Invasive species and their link to wildfires: a conversation with Dr Rafael García
“If there is no human activity, there is no biological invasion. Everything combines in favour of the establishment and continuity of these species in suitable climate areas, high population density and abundant productive, farming and forestry activity”
Rafael García is an Academic Collaborator at the Faculty of Forestry Sciences, Universidad de Concepción, and Applied Science Researcher at the Biological Invasion Laboratory (LIB) and research associate of the Wine, Climate Change and Biodiversity Programme (VCCB). He studies the ecology of invasive plant populations, particularly their impact on and interaction with other disturbances, such as wildfires. He also studies the applicability of management and control strategies for invasive exotic species.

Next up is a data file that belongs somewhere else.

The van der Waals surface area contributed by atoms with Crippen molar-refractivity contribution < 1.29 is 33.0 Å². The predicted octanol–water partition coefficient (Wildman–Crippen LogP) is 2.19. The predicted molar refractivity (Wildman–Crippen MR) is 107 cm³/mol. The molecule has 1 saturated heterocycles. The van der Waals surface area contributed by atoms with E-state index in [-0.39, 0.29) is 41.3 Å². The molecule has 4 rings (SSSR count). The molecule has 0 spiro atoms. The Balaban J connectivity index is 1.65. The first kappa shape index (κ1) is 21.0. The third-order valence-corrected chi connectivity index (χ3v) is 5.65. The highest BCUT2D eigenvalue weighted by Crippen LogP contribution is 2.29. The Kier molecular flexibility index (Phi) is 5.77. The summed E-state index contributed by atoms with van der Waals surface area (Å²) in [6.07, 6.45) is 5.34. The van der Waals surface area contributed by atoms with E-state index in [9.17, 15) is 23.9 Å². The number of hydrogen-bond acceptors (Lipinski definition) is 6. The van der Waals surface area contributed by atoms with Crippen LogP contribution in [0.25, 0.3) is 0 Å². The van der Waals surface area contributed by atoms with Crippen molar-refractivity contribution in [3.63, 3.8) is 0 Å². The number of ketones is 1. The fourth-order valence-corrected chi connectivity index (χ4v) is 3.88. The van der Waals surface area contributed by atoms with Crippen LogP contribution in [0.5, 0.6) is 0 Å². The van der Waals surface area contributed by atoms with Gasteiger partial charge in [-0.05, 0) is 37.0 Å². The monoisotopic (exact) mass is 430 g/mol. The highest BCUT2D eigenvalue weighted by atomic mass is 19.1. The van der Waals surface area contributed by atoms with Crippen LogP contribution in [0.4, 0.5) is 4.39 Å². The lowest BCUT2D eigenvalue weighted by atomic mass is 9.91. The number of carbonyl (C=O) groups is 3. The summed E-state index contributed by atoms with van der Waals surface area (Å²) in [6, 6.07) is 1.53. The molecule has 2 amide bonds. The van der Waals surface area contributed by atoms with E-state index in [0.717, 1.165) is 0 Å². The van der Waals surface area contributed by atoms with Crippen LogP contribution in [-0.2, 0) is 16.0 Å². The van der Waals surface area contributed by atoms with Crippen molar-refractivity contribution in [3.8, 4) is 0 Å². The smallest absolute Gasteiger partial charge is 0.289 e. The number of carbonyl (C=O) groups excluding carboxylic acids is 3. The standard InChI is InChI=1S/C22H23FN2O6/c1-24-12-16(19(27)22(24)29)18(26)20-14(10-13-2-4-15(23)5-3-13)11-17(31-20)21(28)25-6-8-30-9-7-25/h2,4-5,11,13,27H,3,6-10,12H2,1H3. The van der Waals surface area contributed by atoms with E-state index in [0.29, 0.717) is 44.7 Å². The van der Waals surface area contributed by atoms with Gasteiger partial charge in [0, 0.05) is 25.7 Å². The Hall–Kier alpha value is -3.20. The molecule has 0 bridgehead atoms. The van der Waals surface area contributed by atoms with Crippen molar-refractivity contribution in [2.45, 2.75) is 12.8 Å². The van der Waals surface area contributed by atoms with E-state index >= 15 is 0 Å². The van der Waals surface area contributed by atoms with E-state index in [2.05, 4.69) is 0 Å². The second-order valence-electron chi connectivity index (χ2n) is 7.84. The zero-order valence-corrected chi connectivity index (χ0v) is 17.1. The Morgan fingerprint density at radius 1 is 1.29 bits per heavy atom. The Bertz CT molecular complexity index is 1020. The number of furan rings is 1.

Rafael García explains that in Chile there are three types of non-native species. Exotic species, i.e., any non-native species introduced into the country. Naturalised or alien species able to live autonomously, spreading away from crops and gardens, without depending on humans. And invasive species, which are naturalised species that become abundant and generally have an environmental and economic effect. The latter are one of the current factors that affect biodiversity in our country, as well as wildfires. They each cause an impact and they are also able to interact. Furthermore, we should first add climate change; it modifies the scenario from normal to extreme conditions, for example droughts or heavy rains. And, second, land use change in areas hit by fires caused by rapid land degradation. As a result, forests do not naturally recover and invasive species proliferate. García asserts that, although a plant must have certain characteristics to become invasive, it is also going to depend on how it behaves in a specific ecosystem. “In other words, not because a species has already been invasive in an area, it is going to be invasive everywhere. There are several factors that will determine its success. It is not the same to put an invasive species in the middle of a closed native forest, where there are many species competing with it, then to put the same species in a degraded environment, with recurrent fires, near a road. Here the probability of success is different.” Furthermore, “the more diversity, the more controlled the ecosystem, the likelihood of invasions, pests or hazardous fires will be lower;” and, depending on where the species is found, it will be the tool to use for its control.